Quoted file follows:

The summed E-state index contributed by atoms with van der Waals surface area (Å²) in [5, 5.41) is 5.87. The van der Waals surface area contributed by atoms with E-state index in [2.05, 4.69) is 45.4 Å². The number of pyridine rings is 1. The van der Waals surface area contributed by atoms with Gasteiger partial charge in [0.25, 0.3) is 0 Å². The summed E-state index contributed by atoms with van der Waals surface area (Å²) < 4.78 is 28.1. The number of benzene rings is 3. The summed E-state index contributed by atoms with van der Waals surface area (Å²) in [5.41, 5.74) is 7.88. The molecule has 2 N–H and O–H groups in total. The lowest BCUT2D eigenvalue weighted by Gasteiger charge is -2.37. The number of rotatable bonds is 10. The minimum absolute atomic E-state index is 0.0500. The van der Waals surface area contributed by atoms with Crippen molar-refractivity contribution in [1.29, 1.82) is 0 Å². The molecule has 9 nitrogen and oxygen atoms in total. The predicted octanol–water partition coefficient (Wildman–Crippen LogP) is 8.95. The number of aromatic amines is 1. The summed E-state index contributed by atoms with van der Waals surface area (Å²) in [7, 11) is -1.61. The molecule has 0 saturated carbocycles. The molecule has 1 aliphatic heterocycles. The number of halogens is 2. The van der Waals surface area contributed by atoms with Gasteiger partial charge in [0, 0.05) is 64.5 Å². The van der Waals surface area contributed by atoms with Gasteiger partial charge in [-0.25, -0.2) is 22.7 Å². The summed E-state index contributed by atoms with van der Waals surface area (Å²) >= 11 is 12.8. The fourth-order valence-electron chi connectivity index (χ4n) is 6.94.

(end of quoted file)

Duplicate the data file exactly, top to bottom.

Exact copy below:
The summed E-state index contributed by atoms with van der Waals surface area (Å²) in [5, 5.41) is 5.87. The van der Waals surface area contributed by atoms with E-state index in [2.05, 4.69) is 45.4 Å². The number of pyridine rings is 1. The van der Waals surface area contributed by atoms with Gasteiger partial charge in [0.25, 0.3) is 0 Å². The summed E-state index contributed by atoms with van der Waals surface area (Å²) < 4.78 is 28.1. The number of benzene rings is 3. The summed E-state index contributed by atoms with van der Waals surface area (Å²) in [5.41, 5.74) is 7.88. The molecule has 2 N–H and O–H groups in total. The lowest BCUT2D eigenvalue weighted by Gasteiger charge is -2.37. The number of rotatable bonds is 10. The minimum absolute atomic E-state index is 0.0500. The van der Waals surface area contributed by atoms with Crippen molar-refractivity contribution in [1.29, 1.82) is 0 Å². The molecule has 9 nitrogen and oxygen atoms in total. The predicted octanol–water partition coefficient (Wildman–Crippen LogP) is 8.95. The number of aromatic amines is 1. The summed E-state index contributed by atoms with van der Waals surface area (Å²) in [7, 11) is -1.61. The molecule has 0 saturated carbocycles. The molecule has 1 aliphatic heterocycles. The number of halogens is 2. The van der Waals surface area contributed by atoms with Gasteiger partial charge in [0, 0.05) is 64.5 Å². The van der Waals surface area contributed by atoms with Gasteiger partial charge in [-0.25, -0.2) is 22.7 Å². The summed E-state index contributed by atoms with van der Waals surface area (Å²) >= 11 is 12.8. The fourth-order valence-electron chi connectivity index (χ4n) is 6.94.